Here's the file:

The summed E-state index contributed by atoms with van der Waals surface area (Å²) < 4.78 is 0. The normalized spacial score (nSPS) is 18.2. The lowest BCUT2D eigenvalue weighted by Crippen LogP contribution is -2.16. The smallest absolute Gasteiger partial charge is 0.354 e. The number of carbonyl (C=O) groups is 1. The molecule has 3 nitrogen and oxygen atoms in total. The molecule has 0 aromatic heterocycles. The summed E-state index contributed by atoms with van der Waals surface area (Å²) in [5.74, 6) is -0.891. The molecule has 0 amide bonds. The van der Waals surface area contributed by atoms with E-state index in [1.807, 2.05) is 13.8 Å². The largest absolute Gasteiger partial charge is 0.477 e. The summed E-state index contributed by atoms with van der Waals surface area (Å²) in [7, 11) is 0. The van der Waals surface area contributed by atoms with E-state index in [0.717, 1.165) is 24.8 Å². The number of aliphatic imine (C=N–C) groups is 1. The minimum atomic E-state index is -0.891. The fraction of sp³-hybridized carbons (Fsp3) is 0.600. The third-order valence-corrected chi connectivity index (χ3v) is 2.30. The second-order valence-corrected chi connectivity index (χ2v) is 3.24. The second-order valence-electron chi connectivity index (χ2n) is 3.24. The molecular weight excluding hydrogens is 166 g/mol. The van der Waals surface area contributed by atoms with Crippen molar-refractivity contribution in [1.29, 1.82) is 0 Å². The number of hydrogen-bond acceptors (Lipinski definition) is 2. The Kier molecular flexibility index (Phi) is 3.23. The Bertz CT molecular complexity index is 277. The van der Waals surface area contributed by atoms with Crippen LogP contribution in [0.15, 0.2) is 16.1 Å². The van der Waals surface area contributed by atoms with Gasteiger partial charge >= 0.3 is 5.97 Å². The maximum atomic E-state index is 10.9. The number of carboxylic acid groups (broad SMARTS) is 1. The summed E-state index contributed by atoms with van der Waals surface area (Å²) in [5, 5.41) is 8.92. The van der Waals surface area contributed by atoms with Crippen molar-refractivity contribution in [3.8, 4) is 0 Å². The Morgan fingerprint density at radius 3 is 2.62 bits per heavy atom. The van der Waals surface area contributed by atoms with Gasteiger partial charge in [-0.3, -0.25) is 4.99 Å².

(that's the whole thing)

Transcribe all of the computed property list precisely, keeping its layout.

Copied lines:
The summed E-state index contributed by atoms with van der Waals surface area (Å²) < 4.78 is 0. The normalized spacial score (nSPS) is 18.2. The lowest BCUT2D eigenvalue weighted by Crippen LogP contribution is -2.16. The smallest absolute Gasteiger partial charge is 0.354 e. The number of carbonyl (C=O) groups is 1. The molecule has 3 nitrogen and oxygen atoms in total. The molecule has 0 aromatic heterocycles. The summed E-state index contributed by atoms with van der Waals surface area (Å²) in [5.74, 6) is -0.891. The molecule has 0 amide bonds. The van der Waals surface area contributed by atoms with E-state index in [1.807, 2.05) is 13.8 Å². The largest absolute Gasteiger partial charge is 0.477 e. The summed E-state index contributed by atoms with van der Waals surface area (Å²) in [7, 11) is 0. The van der Waals surface area contributed by atoms with E-state index in [0.717, 1.165) is 24.8 Å². The number of aliphatic imine (C=N–C) groups is 1. The minimum atomic E-state index is -0.891. The fraction of sp³-hybridized carbons (Fsp3) is 0.600. The third-order valence-corrected chi connectivity index (χ3v) is 2.30. The second-order valence-corrected chi connectivity index (χ2v) is 3.24. The second-order valence-electron chi connectivity index (χ2n) is 3.24. The molecular weight excluding hydrogens is 166 g/mol. The van der Waals surface area contributed by atoms with Crippen molar-refractivity contribution in [1.29, 1.82) is 0 Å². The number of hydrogen-bond acceptors (Lipinski definition) is 2. The Kier molecular flexibility index (Phi) is 3.23. The Bertz CT molecular complexity index is 277. The van der Waals surface area contributed by atoms with Crippen LogP contribution in [0.15, 0.2) is 16.1 Å². The van der Waals surface area contributed by atoms with Gasteiger partial charge >= 0.3 is 5.97 Å². The maximum atomic E-state index is 10.9. The number of carboxylic acid groups (broad SMARTS) is 1. The summed E-state index contributed by atoms with van der Waals surface area (Å²) in [5, 5.41) is 8.92. The van der Waals surface area contributed by atoms with Crippen molar-refractivity contribution in [3.8, 4) is 0 Å². The Morgan fingerprint density at radius 3 is 2.62 bits per heavy atom. The van der Waals surface area contributed by atoms with Gasteiger partial charge in [-0.3, -0.25) is 4.99 Å².